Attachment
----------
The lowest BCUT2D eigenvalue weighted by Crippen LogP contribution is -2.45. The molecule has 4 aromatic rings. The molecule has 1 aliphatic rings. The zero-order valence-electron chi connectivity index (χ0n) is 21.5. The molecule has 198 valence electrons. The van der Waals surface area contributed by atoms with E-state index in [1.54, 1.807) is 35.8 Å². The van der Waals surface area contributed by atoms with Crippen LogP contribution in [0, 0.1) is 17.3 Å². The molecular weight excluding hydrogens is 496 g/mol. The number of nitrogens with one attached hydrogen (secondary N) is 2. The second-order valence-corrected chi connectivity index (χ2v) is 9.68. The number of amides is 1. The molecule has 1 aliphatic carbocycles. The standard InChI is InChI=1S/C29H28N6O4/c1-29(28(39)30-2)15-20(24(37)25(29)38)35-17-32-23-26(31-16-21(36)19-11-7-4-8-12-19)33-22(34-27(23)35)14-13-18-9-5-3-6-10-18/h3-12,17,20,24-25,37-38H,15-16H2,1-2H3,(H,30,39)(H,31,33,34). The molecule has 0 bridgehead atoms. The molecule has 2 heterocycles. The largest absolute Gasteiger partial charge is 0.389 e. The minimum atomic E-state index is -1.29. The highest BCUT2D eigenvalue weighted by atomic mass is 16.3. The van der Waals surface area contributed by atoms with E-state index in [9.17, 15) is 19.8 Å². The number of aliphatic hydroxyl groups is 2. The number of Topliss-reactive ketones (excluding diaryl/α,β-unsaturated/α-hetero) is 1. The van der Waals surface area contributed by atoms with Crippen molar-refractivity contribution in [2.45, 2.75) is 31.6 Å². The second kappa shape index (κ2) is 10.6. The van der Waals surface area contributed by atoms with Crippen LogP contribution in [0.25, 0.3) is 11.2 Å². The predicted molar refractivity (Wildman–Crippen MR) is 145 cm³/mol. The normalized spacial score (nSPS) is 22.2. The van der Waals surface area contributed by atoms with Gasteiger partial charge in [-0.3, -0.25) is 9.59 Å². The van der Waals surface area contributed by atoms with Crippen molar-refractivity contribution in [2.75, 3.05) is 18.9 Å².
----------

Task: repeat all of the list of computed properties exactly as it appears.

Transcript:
The lowest BCUT2D eigenvalue weighted by Crippen LogP contribution is -2.45. The molecule has 4 aromatic rings. The molecule has 1 aliphatic rings. The zero-order valence-electron chi connectivity index (χ0n) is 21.5. The molecule has 198 valence electrons. The van der Waals surface area contributed by atoms with E-state index in [1.54, 1.807) is 35.8 Å². The van der Waals surface area contributed by atoms with Crippen LogP contribution in [0, 0.1) is 17.3 Å². The molecular weight excluding hydrogens is 496 g/mol. The number of nitrogens with one attached hydrogen (secondary N) is 2. The second-order valence-corrected chi connectivity index (χ2v) is 9.68. The number of amides is 1. The molecule has 1 aliphatic carbocycles. The standard InChI is InChI=1S/C29H28N6O4/c1-29(28(39)30-2)15-20(24(37)25(29)38)35-17-32-23-26(31-16-21(36)19-11-7-4-8-12-19)33-22(34-27(23)35)14-13-18-9-5-3-6-10-18/h3-12,17,20,24-25,37-38H,15-16H2,1-2H3,(H,30,39)(H,31,33,34). The molecule has 0 bridgehead atoms. The molecule has 2 heterocycles. The largest absolute Gasteiger partial charge is 0.389 e. The minimum atomic E-state index is -1.29. The highest BCUT2D eigenvalue weighted by atomic mass is 16.3. The van der Waals surface area contributed by atoms with E-state index in [9.17, 15) is 19.8 Å². The number of aliphatic hydroxyl groups is 2. The number of Topliss-reactive ketones (excluding diaryl/α,β-unsaturated/α-hetero) is 1. The van der Waals surface area contributed by atoms with Crippen molar-refractivity contribution in [2.45, 2.75) is 31.6 Å². The second kappa shape index (κ2) is 10.6. The van der Waals surface area contributed by atoms with Crippen LogP contribution in [0.25, 0.3) is 11.2 Å². The predicted molar refractivity (Wildman–Crippen MR) is 145 cm³/mol. The normalized spacial score (nSPS) is 22.2. The van der Waals surface area contributed by atoms with Gasteiger partial charge in [-0.3, -0.25) is 9.59 Å². The van der Waals surface area contributed by atoms with Crippen molar-refractivity contribution in [2.75, 3.05) is 18.9 Å².